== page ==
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Lot 40
George Inness
Italy 13 1/8 x 9 1/2 in. (33.3 x 24.1 cm.)
26 May 2022, 14:00 EDT
New York

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George Inness (1825-1894)

signed 'G. Inness' (lower right)
oil on canvas
13 1/8 x 9 1/2 in. (33.3 x 24.1 cm.)
Painted circa 1874.


Elizabeth A. (née Hart) Inness (1833-1903), Montclair, New Jersey, wife of the artist, by descent from the artist, 1894.
Estate of the above, 1903.
Sale, Fifth Avenue Art Galleries, New York, February 11, 1904, no. 19, sold by the above.
Dr. Ward.
Oscar and Maria Salzer, Los Angeles.
Gift from the above to the present owner.

L. Ireland, The Works of George Inness: An Illustrated Catalogue Raisonné, Austin, Texas, 1965, pp. 163, 466, no. 661.

We wish to thank Michael Quick, foremost authority on the work of George Inness and author of George Inness: A Catalogue Raisonné, for his kind assistance in cataloging this work. This work will be included in Michael Quick's forthcoming supplement to the catalogue raisonné of the works of George Inness. A letter of authenticity from Michael Quick dated October 14, 2021 accompanies this work.

George Inness' Italy is an exquisite example from the artist's Italian period of the early 1870s that beautifully demonstrates his abilities as a landscape painter at this stage of his career. On April 30, 1870, Inness departed New York for Rome where he lived until early 1874. Though he was based in Rome, Inness spent the summers of 1870, 1871, and part of 1873 in Perugia, in Umbria with Elihu Vedder (1836-1923) and his circle of artists that he quickly fell in with after his arrival in Rome. Inness also spent the summer of 1872 in Albano and part of the summer of 1873 in Venice and Pieve di Cadore in the Dolomites. (M. Quick, George Inness: A Catalogue Raisonné, vol. 1, New Brunswick, New Jersey, 2007, p. 319) Like his American compatriots, he produced numerous field sketches and studies that he would bring back to his studio in Rome to translate into finished works. Inness would continue to paint Italian subjects during his French period from the spring of 1874 to early 1875, evolving his styles, and after he returned to Boston and New York as late as 1879.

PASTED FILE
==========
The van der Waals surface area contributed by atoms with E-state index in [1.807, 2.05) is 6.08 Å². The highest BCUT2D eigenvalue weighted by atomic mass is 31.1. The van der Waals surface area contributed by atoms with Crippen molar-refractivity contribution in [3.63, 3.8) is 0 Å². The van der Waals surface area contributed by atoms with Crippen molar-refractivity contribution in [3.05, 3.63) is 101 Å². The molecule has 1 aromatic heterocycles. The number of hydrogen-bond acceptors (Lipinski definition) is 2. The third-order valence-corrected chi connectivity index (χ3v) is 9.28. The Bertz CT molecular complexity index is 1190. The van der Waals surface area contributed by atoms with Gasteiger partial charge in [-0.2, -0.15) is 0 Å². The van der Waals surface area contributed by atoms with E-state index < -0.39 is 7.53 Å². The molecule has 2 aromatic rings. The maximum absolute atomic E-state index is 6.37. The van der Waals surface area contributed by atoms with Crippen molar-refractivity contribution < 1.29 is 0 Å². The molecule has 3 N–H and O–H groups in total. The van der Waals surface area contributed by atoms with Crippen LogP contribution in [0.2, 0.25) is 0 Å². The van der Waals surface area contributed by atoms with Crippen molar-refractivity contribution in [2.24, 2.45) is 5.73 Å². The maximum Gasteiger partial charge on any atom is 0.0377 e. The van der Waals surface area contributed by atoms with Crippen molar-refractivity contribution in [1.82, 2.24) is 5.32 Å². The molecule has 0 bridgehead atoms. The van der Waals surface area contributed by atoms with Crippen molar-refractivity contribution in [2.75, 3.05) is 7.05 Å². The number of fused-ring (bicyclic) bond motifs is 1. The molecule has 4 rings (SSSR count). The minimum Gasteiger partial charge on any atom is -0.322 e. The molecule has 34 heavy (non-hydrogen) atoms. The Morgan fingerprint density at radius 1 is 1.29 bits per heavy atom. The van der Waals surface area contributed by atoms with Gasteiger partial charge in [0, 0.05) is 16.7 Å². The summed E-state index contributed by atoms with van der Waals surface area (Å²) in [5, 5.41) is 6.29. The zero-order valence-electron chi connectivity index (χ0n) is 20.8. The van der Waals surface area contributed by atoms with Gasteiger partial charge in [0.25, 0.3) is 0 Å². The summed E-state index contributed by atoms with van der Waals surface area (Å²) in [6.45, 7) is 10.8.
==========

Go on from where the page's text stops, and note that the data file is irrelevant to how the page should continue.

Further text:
In Italy painted circa 1874, Inness depicts a steep path leading downward through a thicket of trees toward a lake in the distance. On the center of the path, a figure is descending the path proceeded by a mother and child. In the right of the foreground where a very tall tree and foliage grows is a crenelated tower. Michael Quick notes in his findings researching Italy that the subject of the work "Appears to be a view looking down on one of the Alban lakes with the walls of the crater rising steeply. The round tower may recall the one in the town of Nemi, although that one today stands clear of all foliage. The artist may have included this tower to recall that one...This may be an ideal composition rather than one painted in Italy. It does not appear to be a compositional study because the sky and distant hillside have been carried quite far. It is likely that the artist would have continued to work on it." (M. Quick, unpublished letter, October 14, 2021)

The present work was previously in the collection of Oscar Salzer, an Austrian art dealer and antiquarian, who fled the country for the United States just before the Anschluss in 1938. He continued his work and involvement in the art world in Los Angeles, where he dealt prominent works and expressed his love for the graphic arts through an expansive collection. He and his wife Maria donated most of their collection to the California museum they helped found, the Fresno Art Museum.

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